The Haflinger, also known as the Avelignese, is a diminutive horse breed which was developed in the mountainous areas of Austria and northern Italy. Usually known for riding and pulling light carts, the Haflinger stands 12 to 14 hands tall (or 48 to 56 inches in height).
The Haflinger has a uniform chestnut brown color throughout its body, which is strong and well-structured. Its coat is thick, while its the mane and tail are rich and luscious. One special characteristic of the Haflinger is its distinct face markings; some have fire-like patches, while others have star-like patches. The Haflinger's head is very similar to its Arab ancestor, and its shoulders are slightly arched, yet well-developed. The Haflinger also has a muscular, curved croup (loin) and, because of its wide and sturdy legs, a unique gait which is described as energetic but smooth. The horse's hooves are relatively large and tough.
The Haflinger is usually tranquil and determined. Despite its small stature, the horse is brawny and has even been referred to as “the tractor of the Alps” because of its usefulness as a farm animal and a mountain pack horse. This mountain ancestry has given it an incredible amount of stamina and perseverance, ideal for a variety of modern uses, including western-style horse shows.
Because of the outstanding qualities of the Haflinger, breeders are constantly trying to preserve the bloodline of this ancient horse. Occasionally, they will crossbreed studs with Haflinger horses in order to improve the breed and make it more sophisticated.
The Haflinger's history can be traced back to the Middle Ages, though its precise origin is unknown. Artwork from the 1800s depicts a chestnut-colored horse carrying riders and packs across the mountainous region of Southern Tyrol, in present day Austria. The Haflinger, named after the Tyrolean village of Hafling, learned to adapt to its unfavorable environment and became strong and courageous. It is also thought this ancient breed descended from the horses raised by the Ostrogoths -- an east Germanic tribe which once held a kingdom in Italy. The Haflinger was later crossed with Austrian pony and Arab horse blood by breeders.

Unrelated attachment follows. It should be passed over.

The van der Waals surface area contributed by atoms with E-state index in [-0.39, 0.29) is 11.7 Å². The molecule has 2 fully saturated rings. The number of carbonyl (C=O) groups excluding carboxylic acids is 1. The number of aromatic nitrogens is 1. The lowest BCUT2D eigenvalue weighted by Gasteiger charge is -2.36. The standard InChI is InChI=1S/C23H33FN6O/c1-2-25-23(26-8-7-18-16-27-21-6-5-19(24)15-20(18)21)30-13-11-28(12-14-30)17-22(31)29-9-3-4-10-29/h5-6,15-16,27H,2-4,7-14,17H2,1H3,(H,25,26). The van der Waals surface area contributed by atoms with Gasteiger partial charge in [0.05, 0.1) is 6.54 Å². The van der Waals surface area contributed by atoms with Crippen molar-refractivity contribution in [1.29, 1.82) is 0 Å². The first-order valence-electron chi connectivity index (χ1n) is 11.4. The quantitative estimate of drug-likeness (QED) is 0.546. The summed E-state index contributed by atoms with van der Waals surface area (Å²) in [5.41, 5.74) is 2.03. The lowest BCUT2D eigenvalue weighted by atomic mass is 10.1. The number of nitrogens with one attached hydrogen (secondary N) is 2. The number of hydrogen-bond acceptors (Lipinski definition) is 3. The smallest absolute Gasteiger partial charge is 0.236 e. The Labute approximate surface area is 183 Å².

The modern Haflinger is now found all over the world and continues to amaze horse lovers with its varied abilities, including pleasure riding, western trail riding and vaulting. The Halflinger also makes for a great family-horse due to its favorable size for children.
The long hair at the back of the neck on a horse
The region that includes the back, the thorax, and the pelvic area
The term used to describe the movement of an animal
The term referring to the various lines of breeding within the family.